There was further good news from India, as the national government announced it would provide more than $23.5 million to help Uttarakhand become another organic state. Furthermore, the state government of Andhra Pradesh government is set to expand organic farming to all 12,900 villages in the state.
4. European Court of Justice rules that new genetic engineering techniques must be regulated as GMOs
In July, the Court of Justice European Union (CJEU) ruled that new breeding methods such as CRISPR and other gene editing techniques are forms of genetic engineering and that products therefrom are indeed Genetically Modified Organisms (GMOs) that should be regulated as such under existing EU legislation.
In its press release, the CJEU considers “that the risks linked to the use of these new mutagenesis techniques might prove to be similar to those that result from the production and release of a GMO through transgenesis” and “That the GMO Directive is also applicable to organisms obtained by mutagenesis techniques that have emerged since its adoption”.
We applaud the Court’s decision, we also stress how important it is that other governments follow suit and impose strict controls on the development and release of any novel organisms and their products. We call for globally applicable rigorous risk assessment and risk mitigation protocols that require full transparency, traceability, and accountability for all activities undertaken with respect to genetic engineering.
5. Denmark to invest 1 billion kroner in organic
In April, the Danish government presented a new financial growth plan for organic agriculture worth 1.1 billion kroner (147 million euros).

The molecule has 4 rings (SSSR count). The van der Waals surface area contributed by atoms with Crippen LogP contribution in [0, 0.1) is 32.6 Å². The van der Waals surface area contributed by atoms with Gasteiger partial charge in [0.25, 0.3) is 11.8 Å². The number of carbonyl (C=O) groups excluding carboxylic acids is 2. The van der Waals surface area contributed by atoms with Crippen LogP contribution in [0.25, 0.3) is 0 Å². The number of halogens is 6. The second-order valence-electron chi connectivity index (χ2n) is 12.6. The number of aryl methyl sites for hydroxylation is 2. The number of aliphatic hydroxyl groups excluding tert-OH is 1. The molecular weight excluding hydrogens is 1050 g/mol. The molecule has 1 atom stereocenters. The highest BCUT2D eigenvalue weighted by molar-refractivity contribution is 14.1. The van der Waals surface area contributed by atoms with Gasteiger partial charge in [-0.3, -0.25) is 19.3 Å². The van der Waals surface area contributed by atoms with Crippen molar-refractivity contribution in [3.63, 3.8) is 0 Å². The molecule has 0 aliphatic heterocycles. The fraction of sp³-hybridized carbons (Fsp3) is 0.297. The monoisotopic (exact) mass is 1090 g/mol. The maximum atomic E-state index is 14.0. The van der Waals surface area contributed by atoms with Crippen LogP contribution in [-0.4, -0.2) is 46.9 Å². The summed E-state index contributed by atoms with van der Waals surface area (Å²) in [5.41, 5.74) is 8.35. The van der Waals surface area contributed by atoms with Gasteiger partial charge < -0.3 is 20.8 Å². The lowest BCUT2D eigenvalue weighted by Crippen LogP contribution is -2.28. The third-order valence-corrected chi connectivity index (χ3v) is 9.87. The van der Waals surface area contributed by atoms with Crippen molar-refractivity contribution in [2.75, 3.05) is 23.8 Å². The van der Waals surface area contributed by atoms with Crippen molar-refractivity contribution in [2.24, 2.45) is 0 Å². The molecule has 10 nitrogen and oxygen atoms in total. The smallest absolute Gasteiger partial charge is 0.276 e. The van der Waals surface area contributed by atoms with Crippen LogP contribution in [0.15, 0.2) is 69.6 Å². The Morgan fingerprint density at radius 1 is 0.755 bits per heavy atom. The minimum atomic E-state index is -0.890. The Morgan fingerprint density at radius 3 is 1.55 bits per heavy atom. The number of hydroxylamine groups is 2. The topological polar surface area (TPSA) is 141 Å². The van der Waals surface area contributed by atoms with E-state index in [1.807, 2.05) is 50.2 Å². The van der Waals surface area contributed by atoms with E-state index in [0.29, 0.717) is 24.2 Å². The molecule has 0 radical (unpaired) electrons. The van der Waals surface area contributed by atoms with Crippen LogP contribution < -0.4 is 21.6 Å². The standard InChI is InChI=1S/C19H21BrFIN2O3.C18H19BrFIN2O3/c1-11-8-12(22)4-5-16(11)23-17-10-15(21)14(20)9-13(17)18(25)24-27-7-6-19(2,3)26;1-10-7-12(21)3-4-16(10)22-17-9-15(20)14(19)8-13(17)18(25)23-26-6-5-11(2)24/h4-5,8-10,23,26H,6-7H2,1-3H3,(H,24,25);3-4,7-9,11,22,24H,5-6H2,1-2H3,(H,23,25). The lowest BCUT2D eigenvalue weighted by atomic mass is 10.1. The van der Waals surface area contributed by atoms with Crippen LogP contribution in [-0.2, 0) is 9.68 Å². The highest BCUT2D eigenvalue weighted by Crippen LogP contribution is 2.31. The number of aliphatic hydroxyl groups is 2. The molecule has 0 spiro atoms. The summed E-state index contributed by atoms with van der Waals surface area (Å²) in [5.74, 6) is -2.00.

The stimulus package is largely designed to increase the number of farmers who choose to go organic. A total of 1.1 billion kroner in total will be spent in 2018 and 2019 in order to help farmers to convert to organic production.
The Minister for Food and the Environment, Esben Lunde Larsen, said that state-funded support for conversion to organic farming is necessary due to the high costs and time needed by individual farmers.
He added that Danish organic produce was in high demand. “There is a sense of higher demand from Danish consumers for organic products. In fact, we have the largest domestic market in the world, with over ten percent of our domestic [food] market being organic. With regard to export, we are seeing places where the middle class is growing and demand to become larger. We see it particularly in China,” the minister said.
6. India’s Supreme Court rules that seeds, plants and animals not patentable
In May, India’s Supreme Court refused to grant a stay on a ruling by Delhi’s High Court that Monsanto cannot claim patents for its genetically modified cotton seeds Bollgard and Bollgard II in India.
Article 3(J) of India’s Patent Law excludes from patentability “plants and animals in whole or in any part thereof other than microorganisms, but including seeds, varieties, and species, and essentially biological processes for production or propagation of plants and animals”.
Monsanto first introduced its GMO-technology in India in 1995. Today, more than 90 percent of the country’s cotton crop is genetically modified.
Kalyan Goswami, Director General of the National Seed Association of India (NSAI), said the decisions would provide relief to farmers by reducing royalties and seed prices.